Start first with the drop behind the equipment. When you find your coat hanger, pull back the insulation and you will see a horizontal 2x4. This is the header board for the wall. Drill your 3/4” hole into the center of the header, directly perpendicular to your coat hanger wire. Afterwards you should see daylight through the hole; that’s from the hole you cut in the wall downstairs. If so, all is well! (A tip: If you don’t mind cutting up three coat hangers, you can poke all three of them through the ceiling – that way you can drill and drop all three locations with one trip up to the attic.)
    Okay, you’re ready for the drop. Drop the speaker wires down the hole until you come to the tape (your “this is all we need” marker). It helps to have someone downstairs to pull the wire out of the wall. With the tape just at the entrance of the hole, you now have enough wire for that location.
    On to the two rear locations, drill and drop.
    Back down stairs, route the wiring through the old work boxes and install them in the wall. You can dress them out with a blank cover with a hole in the center to run the wires through. Some people like install covers with banana connectors, but I prefer to take the wire out of the wall directly to the speakers and receiver. Adding in-wall banana plugs gives four additional terminations per wire, all potential places for a problem. Using an uninterrupted wire from receiver to speaker is simpler, cheaper and more reliable. Win, win, win.
    The tiny holes in the ceiling the coat hangers poked through are nothing to worry about (it’s too small to see without really looking for it), but if you’re really detailed, you might want to dab a little spackling in it.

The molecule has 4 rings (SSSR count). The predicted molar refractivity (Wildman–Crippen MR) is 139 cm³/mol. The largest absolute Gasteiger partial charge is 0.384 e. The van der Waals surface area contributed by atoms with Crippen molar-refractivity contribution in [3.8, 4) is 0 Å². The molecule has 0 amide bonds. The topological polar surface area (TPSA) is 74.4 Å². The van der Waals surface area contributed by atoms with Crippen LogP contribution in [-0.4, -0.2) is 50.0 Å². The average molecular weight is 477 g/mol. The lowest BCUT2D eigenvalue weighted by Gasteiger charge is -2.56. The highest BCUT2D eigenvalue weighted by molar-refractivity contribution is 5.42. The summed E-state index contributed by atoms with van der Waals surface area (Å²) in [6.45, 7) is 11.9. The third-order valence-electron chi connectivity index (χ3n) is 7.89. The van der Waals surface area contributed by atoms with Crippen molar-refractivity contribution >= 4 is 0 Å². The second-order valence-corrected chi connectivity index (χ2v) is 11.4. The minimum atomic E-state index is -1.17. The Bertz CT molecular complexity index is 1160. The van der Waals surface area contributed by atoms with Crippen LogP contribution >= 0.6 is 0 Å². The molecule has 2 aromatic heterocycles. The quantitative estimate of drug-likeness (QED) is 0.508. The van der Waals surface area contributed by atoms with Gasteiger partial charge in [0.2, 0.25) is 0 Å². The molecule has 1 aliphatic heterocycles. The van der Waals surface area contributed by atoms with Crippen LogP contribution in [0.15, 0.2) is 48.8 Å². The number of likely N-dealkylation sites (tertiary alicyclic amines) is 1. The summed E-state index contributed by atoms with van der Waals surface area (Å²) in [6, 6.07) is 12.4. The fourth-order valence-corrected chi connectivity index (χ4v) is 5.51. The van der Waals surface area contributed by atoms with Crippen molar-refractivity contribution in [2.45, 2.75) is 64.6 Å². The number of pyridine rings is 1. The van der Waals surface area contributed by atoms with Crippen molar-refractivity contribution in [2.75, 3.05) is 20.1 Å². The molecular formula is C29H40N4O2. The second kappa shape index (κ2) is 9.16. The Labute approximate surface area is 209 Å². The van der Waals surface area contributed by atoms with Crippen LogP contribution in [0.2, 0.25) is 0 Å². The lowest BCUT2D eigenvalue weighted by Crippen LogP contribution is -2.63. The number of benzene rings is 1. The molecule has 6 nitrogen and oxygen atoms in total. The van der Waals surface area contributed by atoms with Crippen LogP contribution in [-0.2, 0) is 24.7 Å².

The only other thing: If at the speaker locations you intend to drop the wire directly out of a small hole in the wall (i.e., no old work boxes), that will need additional instructions. This link tells you how to get a wire from the baseboard up to the speakers, but it's the same principle getting it down from the attic.
    Dropping Wires In-Wall from Baseboards, Part 1
    Regards,
    Wayne A. Pflughaupt
     
  5. len_casady

    len_casady Auditioning

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    Great! I'll let ya know how it goes.
     
  6. Max Knight

    Max Knight Supporting Actor

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    I have to say that is one of the best wire-drop guides I've read yet! Thanks Wayne.
    Now all I need is a house.... [​IMG]
    -Max
     
  7. GregoryK

    GregoryK Agent

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    Wayne:

    I've been lurking on this thread because I'm considering almost the same thing. I just printed out your response -- great stuff! Thanks.

    My new place was built in 1923, it has plaster walls and a high ceiling (10ft?) If you care to share any other tips, I'm all ears -- even if you don't I've learned many things.

    Thanks again,
     
  8. John_Panz

    John_Panz Auditioning

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    Very nice!

    I feel pretty proud of myself because I just did most of that this past weekend in the process of installing some in ceiling rear surrounds. It was my first attempt - but if you have some competence and follow the advice, it won't be too bad. (Just start early in the am if you live where it is hot!)